The Federation, Overview

The Federation, known by many as the Centauri Empire or Imperium, is officially a representative democratic confederation but it has some elements resembling more of a constitutional monarchy. While the Core Worlds are fully represented in the congress almost all Praetors of the past seven hundred years have been of the same bloodline and the rim systems not yet connected into the network are frequently treated like the personal fiefdoms of their Federation Emissaries.

Federal Government: The Federal government has three branches as with many 20th century republics. The Executive consists of the Praetor and their advisers, who vary in number with each Praetor. When a Praetor resigns, dies, or is impeached (a very lengthy and convuluted process that has only been completed twice in the Federation’s history) a new Praetor is elected by the populace of the stargate network. Campaigning takes five years and every year the candidate pool is winnowed down further and further, the first year the most popular 80 candidates are selected, halved to 40 in the second year, 20 in the third, 10 in the fourth, and finally the Praetor is chosen from the final 5 candidates still in the race. In theory, any citizen of the stargate-connected systems can run, in practice only prominent legislators, planetary politicians, or members of the House of Silver make it past the first year. The Senate has one senator chosen by each planetary government in the network, by whatever means they decide, their primary purpose is to write and debate new laws before passing or rejecting them. The House of Commons, on the other hand, exists to repeal unpopular laws. Representatives of the Commons are elected by each block of 1 million people sectioned out by area every 50 years, 10 candidates are nominated randomly by lottery and 1 is elected by their constituents. 50 years after a law is passed by the Senate it goes before the House of Commons, who vote on whether it should remain or be repealed, if they decide to keep it the law will be reassessed again in another half century.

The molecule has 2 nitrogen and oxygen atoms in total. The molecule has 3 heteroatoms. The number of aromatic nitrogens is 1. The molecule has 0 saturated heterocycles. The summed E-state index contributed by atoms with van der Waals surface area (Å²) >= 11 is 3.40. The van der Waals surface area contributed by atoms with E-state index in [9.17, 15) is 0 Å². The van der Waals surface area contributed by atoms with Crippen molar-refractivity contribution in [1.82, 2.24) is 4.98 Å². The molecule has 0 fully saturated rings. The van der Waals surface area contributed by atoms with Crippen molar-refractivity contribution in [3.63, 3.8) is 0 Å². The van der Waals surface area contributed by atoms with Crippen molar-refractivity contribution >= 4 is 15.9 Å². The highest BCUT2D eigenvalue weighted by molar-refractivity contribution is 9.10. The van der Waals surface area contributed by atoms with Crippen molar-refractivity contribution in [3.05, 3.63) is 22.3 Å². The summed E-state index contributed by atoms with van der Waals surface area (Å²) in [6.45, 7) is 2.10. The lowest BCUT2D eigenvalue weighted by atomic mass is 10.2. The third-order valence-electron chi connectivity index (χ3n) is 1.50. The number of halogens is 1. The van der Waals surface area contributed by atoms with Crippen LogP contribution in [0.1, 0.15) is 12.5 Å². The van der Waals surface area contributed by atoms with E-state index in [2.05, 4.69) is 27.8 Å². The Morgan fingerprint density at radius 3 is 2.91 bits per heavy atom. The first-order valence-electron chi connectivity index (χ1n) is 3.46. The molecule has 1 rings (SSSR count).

Out-Worlds: Systems outside the stargate network do not have any sort of representation on SecLand, rather they have an Emissary appointed by the Praetor who acts as a liason between the planetary governments and the Federation. Predominantly running the local Guard starport. It is not uncommon for Emissaries to set themselves up as military dictators of their planets, but the Congress does send an inspector every so often, depending on how far the system is from the nearest gate and the previous inspector’s report. More than one inspector has vanished mysteriously en route to their destination, standard Guard policy is to dispatch an invasion fleet after five disappear.

Bureaucracy: Any large government is going to require scores of administrators, and the Federation is no exception. The bureaucracy is by and large meritocratic, with local branches starting out with Core Worlders in leading roles and later stepping out in favor of natives. However, nepotism and cronyism have yet to be fully eliminated. There are many departments, the Judicial enforces Federal laws, Mercantile affairs assesses tariffs and enforces trade restrictions, etc.

The Federal Guard: The Federation’s military arm. The Guard is usually the first Federal institution to make its presence known in a system and with good reason. It has two duties: to defend Parahumanity from external threats, and to maintain the unity of the Federation. The first is directed primarily at the Berserkers, piracy is unknown as “trade routes” tend to be light-years long and light-days wide, rendering it nearly impossible to intercept a freighter in transit, and there are few known polities outside the Federation that can threaten it. The Federal Guard has never fought the Berserkers on any known occasion, they tend to enact that duty by stopping long-wave radio transmissions. The second duty is invoked far more often, there is always some group of malcontents somewhere. Standard procedure for dealing with separatists and problematic ideologies is to land power-suited marines directly on bases, armed with less-than-lethal ordinance if the insurgents have not yet killed civilians and lethal weapons if they have, round them all up, execute anyone known to have killed someone, and deport the rest in a ship paid for with the auction of their own assets. It is spelled out quite clearly that secession from the Federation is impossible, emigration, on the other hand, is always an option.